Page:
My last blog post described three questions we asked students in my nonmajors biology class a few weeks ago. That post described some of the responses to question 1 (“What do you feel is your greatest obstacle in achieving the grade you want in this class?”). Today’s post examines answers to questions 2 and 3. Question 2 was this:
“What is one thing that is being done regularly in lab or lecture that helps you?”
Clicker questions: Two responses tied for the top, with 11 students apiece. One of these responses was “Clicker questions.” It is possible that students perceive clicker questions as a way to pad a sagging grade, but I don’t interpret the response in that way. One reason is that students do not earn “participation points” for clicker questions – they get 1 point for a correct response, and 0 points for an incorrect one. If they miss all three questions one day, they earn 0 points for the day. Although they may discuss the answers with their peers, students are ultimately responsible for paying attention and clicking the right answer. Another reason I think they are not simply “easy points” is that most of the clicker questions require understanding or application; they do not typically reward factual recall.
Students benefit from clicker questions. (Photo by M. Hoefnagels)
Lecture: The other response tied for the top spot had to do with lecture. Eleven students mentioned lecture in general or specific lecture features such as analogies, examples, explanations, or images. In addition, four students mentioned some “non-content” aspects of lecture, like study tips and announcements about upcoming assignments. The mention of study tips in particular surprised me, mostly because students look so utterly disinterested when I present them! I guess my sage advice must be sinking in for a few of the students, so I’ll keep presenting my best ideas for student success.
Hands-on activities: Five students mentioned that they liked it when lab offered hands-on activities that reinforce content from lecture. Another handful mentioned outside help, like Action Center and tutoring with Allyson, our wonderful Peer Learning Assistant for BIOL 1005.
Mariëlle explains a concept during Action Center. (Photo by Mark Walvoord)
While it’s always gratifying to know what’s working, it’s hard to use that information to make improvements. That brings us to question 3:
“Is there something that is not being done that you could see helping you before your next test?”
Review sessions and resources: This question had a clear winner, with 16 students wanting an in-class review session (which was already on the schedule for exam 2). In addition, one student wanted me to tell the class (perhaps unrealistically) “exactly what to know for the test.” Another wanted “a list of possible types of test questions,” and another wanted practice tests. The latter two reflect some ignorance of available resources, because two semesters’ worth of old exams are already posted on my website.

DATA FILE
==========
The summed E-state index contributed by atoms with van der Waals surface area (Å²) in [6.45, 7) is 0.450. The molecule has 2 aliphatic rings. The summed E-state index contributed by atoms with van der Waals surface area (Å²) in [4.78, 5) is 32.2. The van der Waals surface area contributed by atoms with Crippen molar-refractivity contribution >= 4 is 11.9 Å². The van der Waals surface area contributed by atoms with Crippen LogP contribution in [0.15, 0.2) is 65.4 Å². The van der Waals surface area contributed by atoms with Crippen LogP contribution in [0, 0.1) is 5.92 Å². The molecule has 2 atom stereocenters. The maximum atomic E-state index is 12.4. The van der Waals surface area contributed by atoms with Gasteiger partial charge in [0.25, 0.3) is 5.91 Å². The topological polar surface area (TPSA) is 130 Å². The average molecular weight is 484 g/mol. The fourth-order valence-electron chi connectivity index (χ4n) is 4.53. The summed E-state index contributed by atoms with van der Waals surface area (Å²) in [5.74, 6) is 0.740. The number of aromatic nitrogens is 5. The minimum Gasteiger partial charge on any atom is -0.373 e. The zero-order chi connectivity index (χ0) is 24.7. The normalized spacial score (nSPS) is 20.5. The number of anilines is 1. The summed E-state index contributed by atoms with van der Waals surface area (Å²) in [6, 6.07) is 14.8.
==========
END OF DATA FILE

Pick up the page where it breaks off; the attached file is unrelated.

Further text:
Connecting labs to lectures: Interestingly, nine students mentioned wanting to know more about how labs are connected to the lectures (or simply wanted more help in lab). Last fall, we implemented our semester-long concept mapping project specifically to solve this problem. The basic idea is to build a small concept map near the start of the semester and add to it periodically as new concepts are covered in the class, incorporating terms from both lecture and lab. (You can read about it at the 2016 ABLE conference website; scroll about ¾ of the way down the page to the abstract by Krystal Gayler and Mariëlle Hoefnagels). Perhaps this semester’s TA’s are not emphasizing the purpose of these concept maps like the TA’s did last fall.
Online lecture slides: Incidentally, only one student wanted me to post lecture slides online. As someone who automatically stops paying attention at talks for which I already have the slides, I have resisted this request for the past 19 years. The fact that students are not clamoring for the slides suggests that I am not going too fast in lecture, which is good news for me.
Concept mapping: I want to wrap up this two-post series with a comment from one student, who wrote “Build a concept map WITH us.” In the first post, I ended by speculating on ways to help students build connections. I have so far avoided being too hands-on with concept maps in class, because I want to avoid the implication that the only correct concept map is the one that the instructor builds. I also want students to think for themselves and to perceive that learning is a struggle; I don’t want them to just mimic what I put on the screen. But I wonder if a little coaching would be beneficial. For example, students can come up to the board individually or in pairs to add new terms to the map or to revise existing connections. I can stand to the side, pointing out where language needs to be more specific or where additional connections might work.
A student adds to a concept map. (Photo by M. Hoefnagels)
Conclusions from the survey
Overall, this three-question exercise revealed that some students are afraid of not being able to make the connections they need to be successful, yet they aren’t using the resources that could help. One explanation is that they don’t have time or that they’re lazy. Another is that they don’t feel confident that they know how to use the resources, so using them together in class could make a big difference.
Please share your observations and suggestions by leaving a comment.